Language, Mind, and Value

Language, Mind, and Value

Essays on Wittgenstein

By Severin Schroeder

Anthem Studies in Wittgenstein

This book is a collection of 15 essays on important themes in Wittgenstein’s philosophy, such as linguistic normativity, the concepts of understanding, reasons, and knowledge, questions of value in aesthetics, ethics, and religion.

Hardback, 270 Pages


March 2024

£80.00, $110.00

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About This Book

This book is a collection of 15 essays on important themes in Wittgenstein’s philosophy, divided into three sections. The first section is about philosophy of language, in particular Wittgenstein’s key idea of linguistic normativity: his conception of rules and grammatical propositions.

The second section is mainly concerned with important Wittgensteinian contributions to the philosophy of mind and action: his analysis of sensation language, the concept of understanding and the explanation of human behaviour by reasons, as opposed to causal explanations. There is also an essay on Wittgenstein’s famous discussion of aspect perception, and a critical discussion of the idea of ‘hinge propositions’ drawn from his remarks in On Certainty.

The final section focusses on questions of value, mainly in aesthetics, but also in ethics and religion. In particular, the book gives a detailed account of Wittgenstein’s account of aesthetic judgements as based on a ‘cultured taste’, informed by detailed knowledge of a certain genre of aesthetically interesting objects, a set of conventional rules and a certain consistency. Aesthetics is compared and contrasted with ethics and with psychological investigations. The final essay is on Wittgenstein’s distinctive account or religious belief.


 “Severin Schroeder is one of the leading Wittgenstein scholars of his generation. This collection brings together his best essays on the philosophy of mind, philosophy of language, aesthetics and ethics. They are gems, some of them difficult to access, that substantially advance both our understanding of Wittgenstein’s thought and of its topics. Schroeder manages to clarify and defend even highly controversial Wittgensteinian ideas in an exemplary manner. His limpid prose is an ideal medium for his profound scholarship and acute philosophical thought.” —Professor Hans-Johann Glock, Department of Philosophy, Universität Zürich, Switzerland.

“Schroeder is undeniably one of the leading experts on Wittgenstein’s philosophy, and his expertise is manifest in each of the book’s chapters. Wittgenstein scholars will appreciate the often original and always thoroughly argued interpretations. At the same time, Schroeder’s discussions remain accessible to a wider audience, thanks, in part, to his lucid prose that avoids technical terminology whenever possible.”—Professor Kai Buettner, Universidad del Norte, Colombia.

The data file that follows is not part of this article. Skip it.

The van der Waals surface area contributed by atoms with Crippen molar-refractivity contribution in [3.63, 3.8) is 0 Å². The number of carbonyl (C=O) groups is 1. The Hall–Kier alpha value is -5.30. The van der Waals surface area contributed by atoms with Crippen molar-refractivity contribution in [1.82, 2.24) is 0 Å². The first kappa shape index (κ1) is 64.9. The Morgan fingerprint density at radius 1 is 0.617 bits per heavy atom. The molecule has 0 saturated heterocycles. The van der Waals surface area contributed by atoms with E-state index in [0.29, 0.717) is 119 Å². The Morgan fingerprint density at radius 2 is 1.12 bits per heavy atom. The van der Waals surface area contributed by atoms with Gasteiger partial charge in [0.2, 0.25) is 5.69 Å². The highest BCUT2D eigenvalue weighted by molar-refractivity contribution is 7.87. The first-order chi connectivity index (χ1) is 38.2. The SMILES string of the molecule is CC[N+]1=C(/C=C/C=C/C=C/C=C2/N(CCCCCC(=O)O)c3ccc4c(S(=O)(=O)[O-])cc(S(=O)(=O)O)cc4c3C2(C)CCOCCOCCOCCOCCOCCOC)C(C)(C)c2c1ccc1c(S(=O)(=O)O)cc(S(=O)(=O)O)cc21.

“Deeply informed by knowledge of Wittgenstein’s writings, these essays constitute a very focused defence of the central strands of Wittgenstein’s later philosophy. Schroeder is superb at articulating and following up the implications of those intertwining strands in a way that adds up to a very crisp and compelling vision of our subject.” —Professor John Preston, Department of Philosophy, University of Reading, UK.

“This is a truly outstanding collection of essays. Schroeder is undoubtedly one of the leading experts on Wittgenstein today. His interpretations are always perceptive, forceful and illuminating. In many of these essays, Wittgenstein’s insights are effectively brought to bear on current philosophical debates.”—Dr. Eugen Fischer, Research Director and Reader in Philosophy, School of Politics, Philosophy, Language and Communication Studies, University of East Anglia, Norwich.

Author Information

Severin Schroeder teaches philosophy at the University of Reading.


Anthem Studies in Wittgenstein

Table of Contents

Preface; Original Places of Publication ; Abbreviations of Works by Ludwig Wittgenstein; Part I Language; 1. Wittgenstein on Grammar, Rules, and Norms; 2. Analytic Truths and Grammatical Statements; 3. Semantic Normativity and Moral Obligation; 4. On Truly and Falsely Not Saying Anything: A Dissolution of the Liar Paradox; Part II Mind, Action, Belief, & Knowledge; 5. Can I Have Your Pain? ; 6. God, Lions, and Englishwomen: Wittgenstein on Understanding People; 7. Reasons, Causes, Dispositions, and First-Person Authority; 8. Moore’s Paradox and First-Person Authority; 9. A Tale of Two Problems: Wittgenstein’s Discussion of Aspect Perception; 10. Farewell to Hinge Propositions; Part III Aesthetics, Ethics, & Religion; 11. Wittgenstein on Aesthetics; 12. ‘Too Ridiculous for Words’: Wittgenstein on Scientific Aesthetics; 13. The Emergence of Wittgenstein’s Views on Aesthetics in His 1933 Lectures; 14. Verificationism in Aesthetics and Ethics; 15.  The Tightrope Walker: Wittgenstein on Religious Belief; Bibliography; Index                         


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